Suddenly, Marcial catches the eye of the Luminary. There is no way to tell behind the glassy, impenetrable helmet, but Marcial knows. The Luminary gently points an armoured fist to the distance: continue onwards, do not fall behind. Then, before they turn their attention back to the polychromatic shapes that caper and modulate around them, the Luminary gives one final gesture to the Custodian: the Technocratic salute.
The harness beeps three times, ready for activation, and Marcial quickly returns the salute before returning his gaze forward. The captains are yelling the distance to jaunt, coordinating to ensure everyone leaves the universe at the same time. The Adventures and tanks have already left, the airplanes in the skies gone. It is just the infantry again, taking their own route back to Earth. In between breaths, Marcial counts to five and then yanks his left harness side forward, exposing a panel of large buttons and destination coordinates. He punches them in with his right hand, one after another, barely thinking as his gloved fingers repeat the same series of movements that had been drilled into them over and over again. Get the coordinates wrong and you'd either fail to jaunt or end up at one of the other six universes safely accessible to the harness: damage your harnesses's safety protocols, and you could end up literally anywhere alive, dead, or worse.
The twelve digits are punched in, and Marcial slams the panel back into place. He picks up the Manuelluxe from where it'd been slung by his side and moves with the rest of his company. Toxic dust swirls around them as all around figures of light and colour whorl and dance, but even in this maelstrom the order rings loud and clear:
In the blink of an eye, he strides from corrosive dust plains to bio-luminescent cyan fogland. The hazy chill of Mictlan is replaced with the warm static of Tlalocan, and a bead of sweat rolls down Marcial's face at the sudden change in temperature. The ground here is slick and moist, the entire region covered with an eternal knee-high fog of glowing cyan gas, and as the platoon sloshes forward towards their next destination the dust of Mictlan peels off and mixes with the gas, turning the ground into a foaming mess of sickly, vibrant teal froth. Their boots leave deep marks in the mud, and a particularly deep step would result in the land slipping apart, sloughing off to reveal a more liquid-like fog below. It is like walking across a temporarily non-euclidean ocean - and even in the distance, the platoon can see the lights of distant Technocratic ships sailing their way through the muck, deep enough to float upon the fog. Every so often a mound of earth can be seen rising from the fogfloor, going from slick blue mud to blackened, charred areas of glass and sand. Though they are dry land, the platoon avoids them.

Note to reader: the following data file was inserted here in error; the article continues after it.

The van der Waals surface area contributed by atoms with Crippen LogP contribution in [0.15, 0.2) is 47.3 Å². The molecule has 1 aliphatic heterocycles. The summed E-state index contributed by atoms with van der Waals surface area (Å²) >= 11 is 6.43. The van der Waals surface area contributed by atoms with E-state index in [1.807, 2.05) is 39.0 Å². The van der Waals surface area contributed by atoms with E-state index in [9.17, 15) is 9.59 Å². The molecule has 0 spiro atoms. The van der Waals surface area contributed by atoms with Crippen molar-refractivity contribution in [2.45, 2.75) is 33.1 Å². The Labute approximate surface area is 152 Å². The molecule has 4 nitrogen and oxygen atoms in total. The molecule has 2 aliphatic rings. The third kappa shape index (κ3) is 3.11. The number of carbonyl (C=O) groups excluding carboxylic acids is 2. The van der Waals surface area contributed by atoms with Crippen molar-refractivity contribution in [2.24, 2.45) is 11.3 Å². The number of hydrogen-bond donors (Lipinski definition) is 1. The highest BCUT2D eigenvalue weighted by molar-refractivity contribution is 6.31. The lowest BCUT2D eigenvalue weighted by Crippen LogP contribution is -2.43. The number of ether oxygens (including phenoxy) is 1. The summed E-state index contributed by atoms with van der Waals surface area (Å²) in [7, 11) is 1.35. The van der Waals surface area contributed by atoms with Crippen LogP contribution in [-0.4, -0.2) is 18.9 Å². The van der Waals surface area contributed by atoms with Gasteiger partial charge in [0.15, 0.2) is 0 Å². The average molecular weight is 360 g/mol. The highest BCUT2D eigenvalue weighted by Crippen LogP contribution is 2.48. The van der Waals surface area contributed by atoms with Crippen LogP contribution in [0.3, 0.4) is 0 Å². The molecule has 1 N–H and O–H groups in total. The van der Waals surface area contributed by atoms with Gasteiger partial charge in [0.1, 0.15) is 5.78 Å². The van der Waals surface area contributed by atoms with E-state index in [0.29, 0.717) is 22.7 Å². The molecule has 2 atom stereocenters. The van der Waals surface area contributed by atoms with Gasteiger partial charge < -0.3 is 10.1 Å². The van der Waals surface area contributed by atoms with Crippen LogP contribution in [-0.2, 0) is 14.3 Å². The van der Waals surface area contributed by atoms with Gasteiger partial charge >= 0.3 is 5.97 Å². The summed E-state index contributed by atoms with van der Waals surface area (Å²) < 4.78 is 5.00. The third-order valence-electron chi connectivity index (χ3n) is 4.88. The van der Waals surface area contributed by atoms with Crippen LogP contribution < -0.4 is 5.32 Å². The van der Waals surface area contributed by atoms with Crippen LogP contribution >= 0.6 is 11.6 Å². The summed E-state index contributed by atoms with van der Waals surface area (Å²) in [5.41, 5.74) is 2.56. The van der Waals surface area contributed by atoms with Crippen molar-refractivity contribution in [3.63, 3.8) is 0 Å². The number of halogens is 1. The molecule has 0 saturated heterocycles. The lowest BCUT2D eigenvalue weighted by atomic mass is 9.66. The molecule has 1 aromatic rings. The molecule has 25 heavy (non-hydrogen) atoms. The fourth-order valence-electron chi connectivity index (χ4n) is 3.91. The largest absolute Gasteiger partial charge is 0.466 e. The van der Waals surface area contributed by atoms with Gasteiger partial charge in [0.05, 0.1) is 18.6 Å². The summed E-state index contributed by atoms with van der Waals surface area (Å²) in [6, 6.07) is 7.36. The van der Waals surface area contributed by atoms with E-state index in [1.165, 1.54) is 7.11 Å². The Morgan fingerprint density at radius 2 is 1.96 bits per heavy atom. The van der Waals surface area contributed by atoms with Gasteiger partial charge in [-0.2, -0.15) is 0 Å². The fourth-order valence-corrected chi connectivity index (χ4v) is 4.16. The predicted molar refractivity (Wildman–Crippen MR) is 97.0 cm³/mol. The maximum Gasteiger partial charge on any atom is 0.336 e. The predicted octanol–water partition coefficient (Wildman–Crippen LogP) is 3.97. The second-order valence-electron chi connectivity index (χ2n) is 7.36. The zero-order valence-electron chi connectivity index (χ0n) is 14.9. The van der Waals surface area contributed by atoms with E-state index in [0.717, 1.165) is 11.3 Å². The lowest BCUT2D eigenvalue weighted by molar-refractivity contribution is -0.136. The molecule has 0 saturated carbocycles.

Marcial shakes off the afterimage from the jaunt and moves forth, wading through the froth of gas and dust left in the wake of the other soldiers with Manuelluxe held high, feeling the tang of ozone filter through his mask and mix with the blood to create a foul taste in his mouth. Tiny sparks of electricity dance up and over his suit and gun, leaving a faint tingling sensation even through the fabric. His harness beeps once.
It is much lighter here than it is on Mictlan: the ground is luminescent and illuminates the figures of his platoon in odd and monstrous ways, reflecting the gold and green of their uniforms and making them seem almost like coral-clad statues, moving in a lighting-cast night. For the night is lit by lightning as well: lightning that first appears as seeds of light in the sky before exploding into radial spirals of electric mayhem. The first time Marcial had seen them, he had thought of the Soviet's Tesla Towers: white-blue white-hot globes of death. Occasionally one blooms into existence and send wild bolts down to strike at a patch of land with an earsplitting roar, sending soldiers nerves on end.